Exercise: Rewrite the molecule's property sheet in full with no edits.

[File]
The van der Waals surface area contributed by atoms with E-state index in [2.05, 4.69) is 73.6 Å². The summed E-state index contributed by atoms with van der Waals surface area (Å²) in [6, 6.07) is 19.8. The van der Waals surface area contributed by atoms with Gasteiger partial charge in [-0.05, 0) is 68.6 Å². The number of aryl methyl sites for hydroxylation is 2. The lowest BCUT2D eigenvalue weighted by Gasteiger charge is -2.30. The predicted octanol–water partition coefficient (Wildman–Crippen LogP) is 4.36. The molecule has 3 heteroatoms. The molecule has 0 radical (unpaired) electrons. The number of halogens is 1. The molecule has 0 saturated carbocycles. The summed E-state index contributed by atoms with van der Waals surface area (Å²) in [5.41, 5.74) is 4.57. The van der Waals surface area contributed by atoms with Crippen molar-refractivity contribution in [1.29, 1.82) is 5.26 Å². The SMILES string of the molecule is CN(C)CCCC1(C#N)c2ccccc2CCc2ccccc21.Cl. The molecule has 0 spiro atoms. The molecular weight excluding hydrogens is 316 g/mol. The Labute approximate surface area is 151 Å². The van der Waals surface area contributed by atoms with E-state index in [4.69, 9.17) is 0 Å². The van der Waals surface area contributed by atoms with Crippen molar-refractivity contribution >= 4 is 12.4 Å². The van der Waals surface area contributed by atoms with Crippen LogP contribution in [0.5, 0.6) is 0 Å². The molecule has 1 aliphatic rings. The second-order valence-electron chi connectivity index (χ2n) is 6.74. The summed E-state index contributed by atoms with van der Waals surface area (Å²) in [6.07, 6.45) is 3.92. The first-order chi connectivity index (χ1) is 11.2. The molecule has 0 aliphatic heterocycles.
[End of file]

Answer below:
The van der Waals surface area contributed by atoms with E-state index in [2.05, 4.69) is 73.6 Å². The summed E-state index contributed by atoms with van der Waals surface area (Å²) in [6, 6.07) is 19.8. The van der Waals surface area contributed by atoms with Gasteiger partial charge in [-0.05, 0) is 68.6 Å². The number of aryl methyl sites for hydroxylation is 2. The lowest BCUT2D eigenvalue weighted by Gasteiger charge is -2.30. The predicted octanol–water partition coefficient (Wildman–Crippen LogP) is 4.36. The molecule has 3 heteroatoms. The molecule has 0 radical (unpaired) electrons. The number of halogens is 1. The molecule has 0 saturated carbocycles. The summed E-state index contributed by atoms with van der Waals surface area (Å²) in [5.41, 5.74) is 4.57. The van der Waals surface area contributed by atoms with Crippen molar-refractivity contribution in [1.29, 1.82) is 5.26 Å². The SMILES string of the molecule is CN(C)CCCC1(C#N)c2ccccc2CCc2ccccc21.Cl. The molecule has 0 spiro atoms. The molecular weight excluding hydrogens is 316 g/mol. The Labute approximate surface area is 151 Å². The van der Waals surface area contributed by atoms with E-state index in [4.69, 9.17) is 0 Å². The van der Waals surface area contributed by atoms with Crippen molar-refractivity contribution >= 4 is 12.4 Å². The van der Waals surface area contributed by atoms with Crippen LogP contribution in [0.5, 0.6) is 0 Å². The molecule has 1 aliphatic rings. The second-order valence-electron chi connectivity index (χ2n) is 6.74. The summed E-state index contributed by atoms with van der Waals surface area (Å²) in [6.07, 6.45) is 3.92. The first-order chi connectivity index (χ1) is 11.2. The molecule has 0 aliphatic heterocycles.